IT Agility Canvas
It's a large mission to get to know the maturity of your IT. Whether you are an audit consultant or a DSI, here some key points that you'll be able to show in a canvas.
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Whether you are doing an IT audit, or you are a new CIO in your company, you must quickly take a good vision of the situation of your IT. What are the strengths of your IT? Areas for improvement? And especially in relation to your business context, how does IT do its job properly, in terms of business satisfaction, cost control, the speed of implementation, and a low number of incidents to manage?
Do Big Changes Occur Often and Quickly or Not?
There is no point in having a very Agile IT if you evolve once a year. In the opposite, it is useless to have an IT that can't move if you have a lot of evolutions. You see the point?
Nature of Business Risks
If your IT architecture crashes or you are unable to keep up with regulatory changes, what risks do you run, both legally and financially? In the same way as above it is useless to have an Agile IT if a single crash runs the risk of ruining you.
What Are the Major Constraints Inherent in the Business?
You may not have an answer, if so it may means you don't have one specifically. Perhaps you need a high-performance IT because you do high-frequency trading, that require you provide a very high level of service because the competition does the same. Or are you in a highly-regulated sector with a lot of regulatory changes?
If you involve all concerned people, and/or tell me that you follow the SAFe or Spotify framework, then that sounds good to me. If everyone talks to everyone then you are perfect. No more, no less.
Project Portfolio Management
Do you manage dependencies between projects? Are you doing it right? Can your teams easily work on multiple applications, or several topics? To me an Agile organization must be inherently Agile, meaning individuals can change assignments easily. If each person only knows one project and one technology, it is not ideal.
Known and Shared Methods
Do I have to explain?
Ability to Evolve? to Train People? to Keep in Touch with Technological Evolutions?
Imagine for two seconds what would be the ideal mission of your HR on your IT. Close your eyes. Reopen them and write the gaps.
Are you following financial management best practices? A good management controller can produce real opportunities, so if you have to hire him or her, search for a creative mindset rather than an austere person.
Prioritization of Projects/Business Case
I have a holy horror when people ask me if I have a business case for any idea I propose, but I go crazy if someone else never makes a business case. Your company or organization allows you to feed yourself, right? Not to mention that projects with a high return on investment have no excuse not to be carried out.
Known? Mastered? Simple?
Are your processes known, shared, and designed? In other words, does a newcomer take a long time to become familiar with the context?
If you hear the words "papers" and re-entered, this is not a good sign. Paying people to seize on a screen must not be a vocation...
Do you update your processes designs? Do people involved spontaneously update the process designs? Maybe you think it's a big effort for a small gain, but I think it's exactly the opposite.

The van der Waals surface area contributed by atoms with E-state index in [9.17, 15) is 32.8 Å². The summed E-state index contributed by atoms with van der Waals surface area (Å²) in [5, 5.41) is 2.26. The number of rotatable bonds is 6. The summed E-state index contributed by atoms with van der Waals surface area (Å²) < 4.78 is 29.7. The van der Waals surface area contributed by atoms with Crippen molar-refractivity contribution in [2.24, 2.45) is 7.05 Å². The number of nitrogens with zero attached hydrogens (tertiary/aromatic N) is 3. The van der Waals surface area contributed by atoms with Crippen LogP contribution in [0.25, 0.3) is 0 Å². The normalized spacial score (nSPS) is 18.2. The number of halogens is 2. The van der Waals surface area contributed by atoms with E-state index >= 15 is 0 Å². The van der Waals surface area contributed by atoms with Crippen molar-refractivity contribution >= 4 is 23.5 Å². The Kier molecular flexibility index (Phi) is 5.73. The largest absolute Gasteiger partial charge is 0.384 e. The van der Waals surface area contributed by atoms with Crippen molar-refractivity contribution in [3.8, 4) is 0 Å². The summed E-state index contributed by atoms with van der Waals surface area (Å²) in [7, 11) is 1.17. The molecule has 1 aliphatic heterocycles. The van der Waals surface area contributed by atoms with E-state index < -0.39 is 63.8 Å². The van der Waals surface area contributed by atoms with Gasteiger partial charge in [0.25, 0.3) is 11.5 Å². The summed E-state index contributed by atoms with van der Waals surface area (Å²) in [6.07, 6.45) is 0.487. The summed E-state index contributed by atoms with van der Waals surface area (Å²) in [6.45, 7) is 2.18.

Data Model Complexity
If you have 2000 tables, whose table and column names mean nothing, with data replicated between tables, with no keys, it's going to be complicated to make any evolution. I had a less catastrophic case than that once, but with a functional domain design of tables by table set, if you're in this case, you might be saved!
Another point, do you have a business data model, i.e. understandable by the business? If you answer me DDD, then I kiss your feet on the field (modulo reimbursement of transportation costs, food, housing, mouth cleaning, and bank details of my employer)
Let's go with another extreme example: if your data is in an obscure database that no longer exists, without a JDBC driver, and obviously without any API, then you're in trouble.
All jokes aside, I rarely see data governance in my clients' IT. If you make them for real, then you are very strong! But with topics like GDPR, you should really take a closer look.
Scalability of Applications
Do you find your way around the code easily? In the data model? Can you easily add libraries? Are you able to scale horizontally your application (if needed, of course)?
Time to Make It Evolve
The question is not whether it goes fast or not, but rather whether it goes fast enough or not. It's a question of context.
Connecting to the outside world is extremely important for your application. Do you have APIs? Web services? Or something different altogether?
Quick Installation? Fast Provisioning?
Is your application fast enough? Period.
Have you made everything redundant? Is everything secure? Are you sure about this? And have you verified that your cloud vendor has this covered?
Do you handle your incidents quickly and well?
Did you integrate Dev and Ops together? Do you have sufficient results?
Right Fit, Right Size
If you tell me you're proud to be ISO-9001, change the sidewalk or put me in a straitjacket cause I'll go crazy. The right doc must:
Be easy to write
Be easy to read
Be easy to find
Be easy to understand everything
In short, if you do not meet its criteria, launch a real documentation project or you start all over again. And don't forget that the "easy" word came up several times...
And you, what are your studies axes?
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